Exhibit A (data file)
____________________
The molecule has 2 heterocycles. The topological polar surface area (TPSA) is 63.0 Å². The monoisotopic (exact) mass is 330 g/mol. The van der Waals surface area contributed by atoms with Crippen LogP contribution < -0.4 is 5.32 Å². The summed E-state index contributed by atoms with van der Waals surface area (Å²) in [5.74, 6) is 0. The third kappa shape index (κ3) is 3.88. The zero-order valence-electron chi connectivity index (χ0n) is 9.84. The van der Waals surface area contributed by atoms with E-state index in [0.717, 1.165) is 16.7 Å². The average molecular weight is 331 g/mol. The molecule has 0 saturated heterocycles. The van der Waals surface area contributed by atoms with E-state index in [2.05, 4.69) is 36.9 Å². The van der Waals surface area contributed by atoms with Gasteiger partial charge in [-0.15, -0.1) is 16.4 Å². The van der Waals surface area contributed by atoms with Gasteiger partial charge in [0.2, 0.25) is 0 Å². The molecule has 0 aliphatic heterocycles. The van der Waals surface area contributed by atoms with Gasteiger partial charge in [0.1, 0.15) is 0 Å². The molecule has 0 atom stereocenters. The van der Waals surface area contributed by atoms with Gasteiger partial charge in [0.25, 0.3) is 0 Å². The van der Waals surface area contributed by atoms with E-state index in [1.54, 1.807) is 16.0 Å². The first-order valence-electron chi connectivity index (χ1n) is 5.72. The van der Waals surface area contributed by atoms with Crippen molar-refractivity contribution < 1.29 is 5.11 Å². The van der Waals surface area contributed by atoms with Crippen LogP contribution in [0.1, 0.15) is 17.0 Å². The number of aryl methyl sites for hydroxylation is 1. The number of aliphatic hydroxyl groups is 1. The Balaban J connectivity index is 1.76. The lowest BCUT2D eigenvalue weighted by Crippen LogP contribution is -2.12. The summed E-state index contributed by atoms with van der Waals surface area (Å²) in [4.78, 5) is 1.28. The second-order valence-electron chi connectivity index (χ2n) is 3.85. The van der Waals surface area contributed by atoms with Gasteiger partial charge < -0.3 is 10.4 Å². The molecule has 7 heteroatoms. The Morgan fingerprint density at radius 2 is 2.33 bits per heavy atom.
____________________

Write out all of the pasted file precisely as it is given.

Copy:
The molecule has 2 heterocycles. The topological polar surface area (TPSA) is 63.0 Å². The monoisotopic (exact) mass is 330 g/mol. The van der Waals surface area contributed by atoms with Crippen LogP contribution < -0.4 is 5.32 Å². The summed E-state index contributed by atoms with van der Waals surface area (Å²) in [5.74, 6) is 0. The third kappa shape index (κ3) is 3.88. The zero-order valence-electron chi connectivity index (χ0n) is 9.84. The van der Waals surface area contributed by atoms with E-state index in [0.717, 1.165) is 16.7 Å². The average molecular weight is 331 g/mol. The molecule has 0 saturated heterocycles. The van der Waals surface area contributed by atoms with E-state index in [2.05, 4.69) is 36.9 Å². The van der Waals surface area contributed by atoms with Gasteiger partial charge in [-0.15, -0.1) is 16.4 Å². The van der Waals surface area contributed by atoms with Gasteiger partial charge in [0.2, 0.25) is 0 Å². The molecule has 0 aliphatic heterocycles. The van der Waals surface area contributed by atoms with Gasteiger partial charge in [0.1, 0.15) is 0 Å². The molecule has 0 atom stereocenters. The van der Waals surface area contributed by atoms with Gasteiger partial charge in [0.25, 0.3) is 0 Å². The van der Waals surface area contributed by atoms with E-state index in [1.54, 1.807) is 16.0 Å². The first-order valence-electron chi connectivity index (χ1n) is 5.72. The van der Waals surface area contributed by atoms with Crippen molar-refractivity contribution < 1.29 is 5.11 Å². The van der Waals surface area contributed by atoms with Crippen LogP contribution in [0.1, 0.15) is 17.0 Å². The number of aryl methyl sites for hydroxylation is 1. The number of aliphatic hydroxyl groups is 1. The Balaban J connectivity index is 1.76. The lowest BCUT2D eigenvalue weighted by Crippen LogP contribution is -2.12. The summed E-state index contributed by atoms with van der Waals surface area (Å²) in [4.78, 5) is 1.28. The second-order valence-electron chi connectivity index (χ2n) is 3.85. The van der Waals surface area contributed by atoms with Gasteiger partial charge < -0.3 is 10.4 Å². The molecule has 7 heteroatoms. The Morgan fingerprint density at radius 2 is 2.33 bits per heavy atom.